Before I even dare utter the word justified in this musings, let me just address something I egregiously forgot to do in June’s post!
It’s been one year since the musings format first launched, and as you’d expect from anything me, it’s a glorious mishmash – sometimes fiercely intellectual, sometimes fiercely casual, and often loaded in language – but, always, undoubtedly an extension of my thoughts on the topic of fragrance. Sometimes the thoughts work. Sometimes they do not. Alas, even if I am thoroughly falsified I am still happy to have engaged with an audience and have my work published openly.
Things on the blog are a bit slower in this half of the year – my excuse is simple – philosophy took up a considerable chunk of my time last semester at university, and philosophy readings are often digestible in a single sitting (they are not, however, easily digestible!). This semester is all about the social sciences, and there is a lot of reading to do – namely because I find they’re always disagreeing with each other and there’s always a counter-position to be held. Polemic is the word, yet it makes the academic process of synthesising quasi-antithetical positions a real pleasure; in other words … that grey area.
Philosophy hasn’t gone into hibernation, no way! Philosophy of Science is this semester’s focus, and the segments focusing on objectivity and value are really tickling me. They are tickling me so much that I have noticed that much of the public discourse I have engaged with lately (Facebook, namely) on fragrance and fragrance judgement refer back to the principles laid down in this class.
I have some examples I wish to share with you, and hence why I have titled this month’s musing In Response, for I am generally responding to a question in these instances, and will form July’s musings with auxiliary comments added here. They have been edited for cleanliness.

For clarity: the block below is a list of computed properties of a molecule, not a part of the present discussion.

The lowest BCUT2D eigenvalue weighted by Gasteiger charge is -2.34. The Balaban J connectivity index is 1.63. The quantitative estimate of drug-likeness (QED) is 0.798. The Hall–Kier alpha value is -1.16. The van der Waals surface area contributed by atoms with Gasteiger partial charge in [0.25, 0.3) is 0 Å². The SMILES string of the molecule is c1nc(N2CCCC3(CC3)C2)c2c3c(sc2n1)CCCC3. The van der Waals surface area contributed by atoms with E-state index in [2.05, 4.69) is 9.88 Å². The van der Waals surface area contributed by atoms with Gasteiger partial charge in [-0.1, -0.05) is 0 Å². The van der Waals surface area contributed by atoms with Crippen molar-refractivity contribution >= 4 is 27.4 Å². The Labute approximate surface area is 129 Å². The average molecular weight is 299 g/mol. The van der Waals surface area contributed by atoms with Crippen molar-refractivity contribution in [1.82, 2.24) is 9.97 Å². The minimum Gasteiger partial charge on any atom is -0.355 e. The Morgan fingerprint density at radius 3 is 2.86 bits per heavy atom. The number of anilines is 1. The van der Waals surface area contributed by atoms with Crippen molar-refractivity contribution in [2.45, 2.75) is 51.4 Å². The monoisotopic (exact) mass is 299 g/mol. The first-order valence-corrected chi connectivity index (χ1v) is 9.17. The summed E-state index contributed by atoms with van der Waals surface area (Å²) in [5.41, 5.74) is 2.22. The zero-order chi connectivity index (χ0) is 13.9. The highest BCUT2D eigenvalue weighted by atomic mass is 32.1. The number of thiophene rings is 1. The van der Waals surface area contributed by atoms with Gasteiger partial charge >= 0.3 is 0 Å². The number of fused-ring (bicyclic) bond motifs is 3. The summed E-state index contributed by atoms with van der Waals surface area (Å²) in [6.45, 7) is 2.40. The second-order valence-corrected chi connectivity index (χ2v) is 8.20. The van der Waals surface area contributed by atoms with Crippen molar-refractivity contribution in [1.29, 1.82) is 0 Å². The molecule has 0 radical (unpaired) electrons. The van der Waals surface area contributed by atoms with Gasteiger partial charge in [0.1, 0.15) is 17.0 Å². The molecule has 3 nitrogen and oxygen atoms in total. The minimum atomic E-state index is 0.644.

Why share these? I am never inactive when it comes to fragrance, I am just… elsewhere! I also think it would be a mighty shame if these thoughts and replies got lost!
The Temptation of Adam, Jacopo Tintoretto, 1551-2
Someone had asked about why individuals are keen to lump fragrances together which have similar notes or are in the same category, and then assume if one is a love, then all will be a love. My response:
“I think when judging a scent and a collection of works (and determining if it is a love or a hate), it becomes very difficult to look at a perfume without then looking at a whole coherent web of other works also. I think that is why people might say: “Oh, you like L’Heure Bleue? Then you must love Une Fleur de Cassie, Farnesiana, and Après L’Ondee”. I feel this is also based on the assumption built and promulgated by Michael Edwards (which I always write about on my blog), in which similar categorisation often means a uniformity of taste and thus ‘love’.
One always neglects that whilst scent is a spectrum that becomes a wheel, (…) seemingly similar fragrances (category/notes) are differentiated by the way a sole fragrance is a combination of a unique collection of notes all with a very specific dosage.”
Inspiration: Duhem-Quine Thesis – You can’t look at and critique a thing in isolation, but only ever as something within a coherent web of other relevant things.
A public question arose of whether or not a gay narrative could and ought to exist in perfumery. My response urged towards more neutral topics, but it seems a relativistic path could be taken quite easily.
I had asked the question if LGBT+ context within fragrance would have an impact on what might be critically said of it. I then replied to the very same question: